While it is easy to label the decision not to pit Denny Hamlin late in Sunday’s race a tremendous gamble, that’s not how crew chief Mike Wheeler saw it. Instead, he viewed it as a move they had to make.

Hamlin was running sixth when the caution flag waved for Martin Truex Jr.’s accident on Lap 257. Hamlin trailed Matt Kenseth, Joey Logano and Kyle Busch — drivers he was racing for a spot in the title race.

Wheeler decided to keep Hamlin on track, while the rest of the field pitted. Hamlin restarted in the lead with Kenseth second, Logano sixth and Busch seventh.

Hamlin fell to second off the restart and stayed there until a debris caution on Lap 267. After that restart, Hamlin fell back, while Kenseth moved into the lead and Logano took second. Hamlin later pitted during overtime because he was close on fuel. He finished seventh, failing to make it to the championship round.

Wheeler explained the decision not to pit on Lap 257:

“At the end of the day we were behind the guys,’’ Wheeler said of those they were racing to make it to the championship round, “so we had to do something different to get ahead of them. We were too equal to beat them straight up without some kind of off-sequence deal.

“We talked about it beforehand. We knew that this was one of those places that tires didn’t matter that much. I think if we don’t get multiple cautions, we actually make it. We ran second that stint. We don’t get any more cautions, we finish second or third and we probably make it in. I don’t say it’s a Hail Mary but it’s definitely an aggressive move to gain track position.’’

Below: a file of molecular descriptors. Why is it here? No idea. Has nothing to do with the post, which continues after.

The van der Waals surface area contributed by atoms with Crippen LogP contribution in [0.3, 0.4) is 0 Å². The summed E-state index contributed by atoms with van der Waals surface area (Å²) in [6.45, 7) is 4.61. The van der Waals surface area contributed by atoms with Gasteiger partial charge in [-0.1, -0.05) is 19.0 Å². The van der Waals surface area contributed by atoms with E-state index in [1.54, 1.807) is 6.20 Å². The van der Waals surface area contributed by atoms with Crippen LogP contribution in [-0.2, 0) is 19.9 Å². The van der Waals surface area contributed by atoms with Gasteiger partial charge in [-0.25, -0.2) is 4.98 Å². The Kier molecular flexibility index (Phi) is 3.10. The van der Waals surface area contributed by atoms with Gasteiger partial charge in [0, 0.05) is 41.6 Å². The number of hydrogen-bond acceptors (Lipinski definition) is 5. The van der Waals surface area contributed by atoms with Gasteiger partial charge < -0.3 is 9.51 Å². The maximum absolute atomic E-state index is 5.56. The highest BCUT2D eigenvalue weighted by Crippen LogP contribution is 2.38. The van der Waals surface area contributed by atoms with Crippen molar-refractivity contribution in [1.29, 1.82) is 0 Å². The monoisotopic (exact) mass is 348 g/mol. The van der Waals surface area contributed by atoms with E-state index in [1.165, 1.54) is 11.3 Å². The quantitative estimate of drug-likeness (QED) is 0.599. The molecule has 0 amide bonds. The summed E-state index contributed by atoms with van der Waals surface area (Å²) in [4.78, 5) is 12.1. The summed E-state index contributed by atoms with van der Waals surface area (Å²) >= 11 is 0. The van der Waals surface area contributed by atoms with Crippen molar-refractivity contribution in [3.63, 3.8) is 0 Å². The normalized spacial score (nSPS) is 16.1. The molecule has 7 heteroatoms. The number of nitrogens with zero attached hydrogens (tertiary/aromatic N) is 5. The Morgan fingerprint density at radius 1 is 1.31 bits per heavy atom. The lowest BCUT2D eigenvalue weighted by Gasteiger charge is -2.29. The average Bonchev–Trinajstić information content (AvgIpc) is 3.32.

THREE LONG YEARS

Phoenix marked the three-year anniversary since Richard Childress Racing last won a Sprint Cup race. The organization is winless in its last 108 Cup races.

RCR’s last win came with Kevin Harvick on Nov. 10, 2013. Austin Dillon has yet to win a Cup race for the organization, Ryan Newman also has not won with the organization, and Paul Menard’s lone victory came in the 2011 Brickyard 400 for the team.

Menard was the team’s top driver Sunday, placing 10th. RCR has placed one driver in the top 10 in six of the nine Chase races.

Car owner Richard Childress acknowledges that work remains for his company.

“We have been disappointed with some of our finishes but the things we have worked on the last several months, I have seen a real good gain in the speed in our cars,’’ he said. “We have been in the right position several times for a win but just couldn’t pull it off.